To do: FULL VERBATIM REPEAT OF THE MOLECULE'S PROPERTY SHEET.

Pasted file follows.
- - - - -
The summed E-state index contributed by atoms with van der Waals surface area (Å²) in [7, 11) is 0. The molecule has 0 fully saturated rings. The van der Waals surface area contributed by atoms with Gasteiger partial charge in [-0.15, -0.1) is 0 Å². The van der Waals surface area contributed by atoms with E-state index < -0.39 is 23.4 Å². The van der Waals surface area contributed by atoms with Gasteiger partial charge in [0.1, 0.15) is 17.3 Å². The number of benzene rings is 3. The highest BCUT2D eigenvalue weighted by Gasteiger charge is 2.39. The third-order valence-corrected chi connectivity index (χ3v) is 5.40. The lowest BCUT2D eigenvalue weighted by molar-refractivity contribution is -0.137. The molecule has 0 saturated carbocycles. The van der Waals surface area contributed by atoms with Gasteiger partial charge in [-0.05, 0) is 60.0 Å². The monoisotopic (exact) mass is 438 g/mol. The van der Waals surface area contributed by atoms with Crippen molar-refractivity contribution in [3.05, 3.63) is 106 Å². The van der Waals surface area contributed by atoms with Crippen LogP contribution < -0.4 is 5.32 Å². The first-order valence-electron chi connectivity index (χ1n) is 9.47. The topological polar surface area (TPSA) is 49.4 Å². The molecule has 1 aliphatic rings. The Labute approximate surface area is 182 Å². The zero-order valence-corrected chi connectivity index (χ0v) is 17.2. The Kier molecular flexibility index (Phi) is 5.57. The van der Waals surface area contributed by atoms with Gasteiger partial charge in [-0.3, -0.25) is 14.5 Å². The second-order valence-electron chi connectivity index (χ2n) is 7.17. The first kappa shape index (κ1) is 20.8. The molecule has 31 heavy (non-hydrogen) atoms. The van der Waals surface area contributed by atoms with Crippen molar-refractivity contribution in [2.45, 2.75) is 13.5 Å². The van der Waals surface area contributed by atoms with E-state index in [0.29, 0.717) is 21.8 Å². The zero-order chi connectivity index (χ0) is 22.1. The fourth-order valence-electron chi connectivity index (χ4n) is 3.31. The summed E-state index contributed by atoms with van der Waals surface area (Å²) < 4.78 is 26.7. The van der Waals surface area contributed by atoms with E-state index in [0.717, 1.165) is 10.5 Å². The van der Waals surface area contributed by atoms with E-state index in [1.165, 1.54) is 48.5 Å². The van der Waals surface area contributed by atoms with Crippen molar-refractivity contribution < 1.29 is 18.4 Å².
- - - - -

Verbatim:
The summed E-state index contributed by atoms with van der Waals surface area (Å²) in [7, 11) is 0. The molecule has 0 fully saturated rings. The van der Waals surface area contributed by atoms with Gasteiger partial charge in [-0.15, -0.1) is 0 Å². The van der Waals surface area contributed by atoms with E-state index < -0.39 is 23.4 Å². The van der Waals surface area contributed by atoms with Gasteiger partial charge in [0.1, 0.15) is 17.3 Å². The number of benzene rings is 3. The highest BCUT2D eigenvalue weighted by Gasteiger charge is 2.39. The third-order valence-corrected chi connectivity index (χ3v) is 5.40. The lowest BCUT2D eigenvalue weighted by molar-refractivity contribution is -0.137. The molecule has 0 saturated carbocycles. The van der Waals surface area contributed by atoms with Gasteiger partial charge in [-0.05, 0) is 60.0 Å². The monoisotopic (exact) mass is 438 g/mol. The van der Waals surface area contributed by atoms with Crippen molar-refractivity contribution in [3.05, 3.63) is 106 Å². The van der Waals surface area contributed by atoms with Crippen LogP contribution < -0.4 is 5.32 Å². The first-order valence-electron chi connectivity index (χ1n) is 9.47. The topological polar surface area (TPSA) is 49.4 Å². The molecule has 1 aliphatic rings. The Labute approximate surface area is 182 Å². The zero-order valence-corrected chi connectivity index (χ0v) is 17.2. The Kier molecular flexibility index (Phi) is 5.57. The van der Waals surface area contributed by atoms with Gasteiger partial charge in [-0.3, -0.25) is 14.5 Å². The second-order valence-electron chi connectivity index (χ2n) is 7.17. The first kappa shape index (κ1) is 20.8. The molecule has 31 heavy (non-hydrogen) atoms. The van der Waals surface area contributed by atoms with Crippen molar-refractivity contribution in [2.45, 2.75) is 13.5 Å². The van der Waals surface area contributed by atoms with E-state index in [0.29, 0.717) is 21.8 Å². The zero-order chi connectivity index (χ0) is 22.1. The fourth-order valence-electron chi connectivity index (χ4n) is 3.31. The summed E-state index contributed by atoms with van der Waals surface area (Å²) < 4.78 is 26.7. The van der Waals surface area contributed by atoms with E-state index in [0.717, 1.165) is 10.5 Å². The van der Waals surface area contributed by atoms with E-state index in [1.165, 1.54) is 48.5 Å². The van der Waals surface area contributed by atoms with Crippen molar-refractivity contribution < 1.29 is 18.4 Å².